By September she was caught by the Italian torpedo boat Enrico Cosenz, depth charged but survived. In January 1941, she sank SS Palma (south of Sardinia), SS Valdivagna and another off Cape Spartivento, Calabria. While back in Malta to be unladen on 31 March 1942 she was caught by the “blitz”, an axis raid on 1 April 1942, and she took two direct bomb hits, sinking. Fortunately her crew was not all aboard. They would later serve on HMS Olympus which sunk after hutting a naval mine (9 survivors). Her wreck was raised and stripped to be scuttled in 1950.
HMS Parthia was laid down on 30 June 1928 at Chatham Dockyard, launched 22 June 1929 and Commissioned on 13 January 1931. She was sent to the China Station, but in May 1940 with the new sityation in the Mediterranea, sent to Alexandria. Later on patrol, she had her first success, sinking Italian submarine Diamante off Tobruk, on 20 June. Later that year she was sent to the 8th Submarine Flotilla, based at Malta.
HSMS Parthian in Beirut, 25 Jan 1943
During another Levant patrol, she spotted and sank the Vichy French submarine Souffleur off Beirut, 25 June 1941. This wa spart of the British andFree French campaign to retake Syria-Lebanon. Later she had a refit in the US (late 1941-March 1942) as local yards were at full capacity. Back to the Mediterranean, modified as a cargo, she started supply runs in July-October to Malta, notably with precious aviation fuel and ammunition for the local air force. In May 1943 she made a tall of Italian sailing vessels in the Aegean, but her hour came on 22 July 1943. Leaving Malta to patrol southern Adriatic, then ordered off Otranto on 26 July, and back on 28 July, she was signalled on 6 August, not acknowledged and later failed enter Beirut, overdue by 11 August. The likely cause of her loss was probably a naval mine near Brindisi. Her wreck has not been discovered yet.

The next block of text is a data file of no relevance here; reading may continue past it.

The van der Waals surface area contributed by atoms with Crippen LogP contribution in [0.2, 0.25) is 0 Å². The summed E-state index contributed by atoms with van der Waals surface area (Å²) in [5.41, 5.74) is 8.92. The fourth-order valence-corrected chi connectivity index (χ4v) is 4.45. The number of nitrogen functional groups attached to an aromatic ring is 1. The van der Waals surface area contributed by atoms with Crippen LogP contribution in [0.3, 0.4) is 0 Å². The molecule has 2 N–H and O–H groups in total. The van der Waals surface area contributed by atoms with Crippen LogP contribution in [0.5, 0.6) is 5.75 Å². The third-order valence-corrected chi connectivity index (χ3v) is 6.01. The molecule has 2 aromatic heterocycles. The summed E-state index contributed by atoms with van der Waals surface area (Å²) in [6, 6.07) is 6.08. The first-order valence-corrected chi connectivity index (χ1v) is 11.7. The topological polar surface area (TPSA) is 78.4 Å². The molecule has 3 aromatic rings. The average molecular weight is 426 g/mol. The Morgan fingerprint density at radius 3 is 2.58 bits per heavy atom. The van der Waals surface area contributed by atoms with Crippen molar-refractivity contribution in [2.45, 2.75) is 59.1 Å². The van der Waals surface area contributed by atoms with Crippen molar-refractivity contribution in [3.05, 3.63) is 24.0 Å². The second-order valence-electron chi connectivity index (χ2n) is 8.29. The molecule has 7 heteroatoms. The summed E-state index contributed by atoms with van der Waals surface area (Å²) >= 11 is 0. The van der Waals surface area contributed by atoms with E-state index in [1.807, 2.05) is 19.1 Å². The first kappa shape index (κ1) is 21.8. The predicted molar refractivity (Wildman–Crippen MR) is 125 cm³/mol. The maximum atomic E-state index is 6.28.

HMS Perseus was laid down on 2 July 1928 at Vickers-Armstrongs (Barrow in Furness), Launched on 22 May 1929, commissioned on 15 April 1930 and her first assignation was the China Station under Commander Peter Bartlett, 4th Submarine Flotilla, until August 1940. Redeployed to the Mediterranean she ferried supplies between Alexandria and Malta. She was refitted there from October until April 1941, escaping air raids. Next she joined the 1st Submarine Flotilla in Alexandria to patrol the Vichy-held Levant, under LtCdr. Edward Christian Frederick Nicolay. She spotted and sank the 3,867-ton Italian tanker Maya 5 off Tenedos, 5 September 1941. On 2 October she sank the 2,086-ton merchant ship Castellon, west of Benghazi, awarding him a DSO.